95 14. How would you rate the routine maintenance these bridges have received over their service life? ☒Excellent ☐Good ☐Satisfactory ☐Fair ☐Poor Supplemental Questions: 13. What is your inventory of bridges? Number, Types:  8 Bascule o 3 Rolling Lift o 5 Trunnion Bascule o 2 Single Leaf o 6 Double Leaf o 2 with Tail Locks  1 Swing o Hand-operated  6 Mechanical, 2 Hydraulic, 1 Hand-Operated 14. How frequent do your bridges open?  Up to 1,200 operations per month (for bridges with about 6 ft clear)  Manual swing ranges from 5 to 20 per month. 15. How often do you experience failures that prevent operation?  1 to 2 per month (total) for the eight bascules (not including bridge tender work- arounds / bypasses). 16. What causes more of your disruptions in operation, electrical or mechanical issues?  Almost always an electrical problem (typically limit switches) or operator error.  90% electrical and 10% mechanical.  Limit switches are easy to fix but are not always easy to diagnose (can be intermittent problems).  Mechanical issues are typically brakes. Span locks (cushion locks) have been pretty reliable. Notes on maintenance:  Fortunate to have adequate funding / staffing (3 electricians and 5 mechanics currently dedicated to movable bridge maintenance).  Maintenance has a monthly checklist.  Yearly amperage readings taken.  Modern drives and sequencing (controls) have been very beneficial for “smoothing-out” operations (i.e. avoid operator caused impact loads).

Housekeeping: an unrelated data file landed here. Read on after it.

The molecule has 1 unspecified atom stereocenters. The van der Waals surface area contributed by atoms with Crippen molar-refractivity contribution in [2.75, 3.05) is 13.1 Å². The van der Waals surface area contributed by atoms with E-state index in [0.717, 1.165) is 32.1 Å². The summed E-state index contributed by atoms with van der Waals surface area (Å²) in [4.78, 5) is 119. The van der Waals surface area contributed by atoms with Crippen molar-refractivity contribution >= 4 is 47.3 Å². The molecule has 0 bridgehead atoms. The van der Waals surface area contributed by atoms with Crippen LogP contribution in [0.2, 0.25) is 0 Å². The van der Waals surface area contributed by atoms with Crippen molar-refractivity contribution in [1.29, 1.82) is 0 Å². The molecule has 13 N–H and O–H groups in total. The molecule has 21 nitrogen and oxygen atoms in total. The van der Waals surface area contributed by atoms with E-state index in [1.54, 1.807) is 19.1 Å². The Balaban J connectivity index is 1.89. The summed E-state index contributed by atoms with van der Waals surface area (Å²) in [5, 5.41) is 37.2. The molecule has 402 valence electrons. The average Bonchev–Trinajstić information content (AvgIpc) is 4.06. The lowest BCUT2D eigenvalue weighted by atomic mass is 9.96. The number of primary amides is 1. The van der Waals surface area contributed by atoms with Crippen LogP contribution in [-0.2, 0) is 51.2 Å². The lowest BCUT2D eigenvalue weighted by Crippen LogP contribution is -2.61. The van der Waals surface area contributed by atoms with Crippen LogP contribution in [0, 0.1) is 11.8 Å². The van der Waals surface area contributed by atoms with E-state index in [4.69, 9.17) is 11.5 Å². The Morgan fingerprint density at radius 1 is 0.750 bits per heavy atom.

96 17. What is the average time to restore operation with electrical issues? Mechanical Issues?  Typical time to restore operation is about 1 hour. 18. Span Locks – how often to you service span locks?  Not often. 19. Do your bridges have PLC or Relay System Controls? Which do you see as more reliable?  1 with PLC control and relay backup.  1 manual operation.  7 with relay control and PLC monitoring / data logging.  Relay system is more reliable, less susceptible to power surge and obsolescence. 20. Do your bridges have generators for backup power?  All have backup generator – sized for normal operation. 21. Do you have bridges with redundant systems, such as: dual power supply: none dual motor/drives:  Palmetto Park – only two cylinders per leaf.  New hydraulic bridges – four cylinders per leaf.  Most older mech drives NOT redundant and have single main motor.  Ocean Ave has redundant gearboxes and motors. 22. Are there any movable bridge systems that are inherently problematic that you don’t recommend?  Rolling Lift not recommended  Older Hopkins type could be under-powered. 23. Are there any bridge types you think are more or less reliable than others?  Rolling Lift not recommended: o Track and tread issues (corrosion - can’t lubricate) o Less precise alignment o Walking can happen at nose 24. Any suggestions for changing movable bridge design requirements?  New bridges have gotten better.  Stay with standard components when possible.  Heavier, more substantial lock bars are an improvement.  Bypasses should be used only with keys and maintenance authorization.  Use portable HPU for backup.